0

I found this code on stackoverflow (from Rainer Joswig):

 (defun listFormat ()
   (cl-labels ((place-index (idx l)
        (if (null l)
            nil
            (append (list (first l)) (list idx)
                  (place-index (+ idx 1) (rest l))))))
    (place-index 1 l))))

and I changed it by adding a let form and cl-labels:

(defun listFormat ()
   (let ((l '(a b c d)))
   (cl-labels ((place-index (idx l)
                         (if (null l)
                             nil
                           (append (list (first l)) (list idx)
                                   (place-index (+ idx 1) (rest l))))))
     (place-index 1 l))))

Is this a good practice? In the code I'm working on I need to establish variables with let, then do a recursive function, i.e., I don't want the stuff inside the let to be repeated on each recursion. I'm wondering if there is a way to combine this under cl-letf. I try this, but it's not liking it:

(defun listFormat ()
   (cl-letf ((l '(a b c d))
             (place-index (idx l)
                          (if (null l)
                              nil
                            (append (list (first l)) (list idx)
                                    (place-index (+ idx 1) (rest l))))))
     (place-index 1 l)))

complaining of void function idx. So, is there a way to combine let content that shouldn't be resursed with an inner recursion function?

  • Please indent your code properly. Thx. – Drew Dec 15 '15 at 6:25
3

Recursion as general looping construct is discouraged in Emacs Lisp. Don't. This is not Scheme. Why don't you use one of the following instead?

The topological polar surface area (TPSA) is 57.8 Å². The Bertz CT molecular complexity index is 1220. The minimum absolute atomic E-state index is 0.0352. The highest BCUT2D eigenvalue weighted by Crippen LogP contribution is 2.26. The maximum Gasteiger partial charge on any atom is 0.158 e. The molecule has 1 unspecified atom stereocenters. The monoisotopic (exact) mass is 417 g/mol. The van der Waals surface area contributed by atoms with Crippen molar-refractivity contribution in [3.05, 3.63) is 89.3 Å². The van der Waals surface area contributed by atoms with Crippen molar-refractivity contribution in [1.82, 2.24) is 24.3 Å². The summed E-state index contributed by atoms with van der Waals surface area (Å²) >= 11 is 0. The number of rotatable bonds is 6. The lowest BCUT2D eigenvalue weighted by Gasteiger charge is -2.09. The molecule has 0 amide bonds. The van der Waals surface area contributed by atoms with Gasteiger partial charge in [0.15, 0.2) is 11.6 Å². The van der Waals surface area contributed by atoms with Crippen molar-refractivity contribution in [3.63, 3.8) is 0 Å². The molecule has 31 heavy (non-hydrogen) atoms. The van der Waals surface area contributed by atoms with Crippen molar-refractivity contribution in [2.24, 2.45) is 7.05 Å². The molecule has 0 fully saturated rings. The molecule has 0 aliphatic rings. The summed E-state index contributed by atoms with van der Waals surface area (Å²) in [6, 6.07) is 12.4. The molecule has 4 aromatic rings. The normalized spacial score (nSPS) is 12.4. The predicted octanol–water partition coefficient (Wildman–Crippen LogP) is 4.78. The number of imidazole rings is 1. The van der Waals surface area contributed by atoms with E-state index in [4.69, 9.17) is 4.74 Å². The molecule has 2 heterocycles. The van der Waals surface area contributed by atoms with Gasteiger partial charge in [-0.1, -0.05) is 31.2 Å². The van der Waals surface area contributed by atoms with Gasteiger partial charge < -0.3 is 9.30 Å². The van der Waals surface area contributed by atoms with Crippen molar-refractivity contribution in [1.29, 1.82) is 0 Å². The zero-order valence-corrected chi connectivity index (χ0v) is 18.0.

dash.el:

(defun list-format (list)
  (-flatten (--map-indexed (list it (1+ it-index)) list)))

cl-lib:

(defun list-format (list)
  (cl-mapcan 'list list (number-sequence 1 (length list))))

LOOP:

(defun list-format (list)
  (cl-loop for item in list
           for i from 1
           append (list item i)))

Vanilla:

(defun list-format (list)
  (let ((i 1)
        (list list)
        result)
    (while list
      (push (pop list) result)
      (push i result)
      (setq i (1+ i)))
    (nreverse result)))
  • I noticed that shadowing of the list variable in the last example is not necessary. Do you know why? If one uses setcdr etc. it will mutate the list passed to the function as well but the pop function does not. Maybe I should post it as a question. – clemera Dec 14 '15 at 18:59
  • I don't know, but I agree, a new question on this would be useful. – wasamasa Dec 14 '15 at 20:24
  • 2
    A lisp without recursion seems a bit tragic. – PythonNut Dec 14 '15 at 22:25
  • 1
    It's not it not having recursion, it's about not using recursion to implement something dolist or mapcar handle just fine. – wasamasa Dec 15 '15 at 23:04

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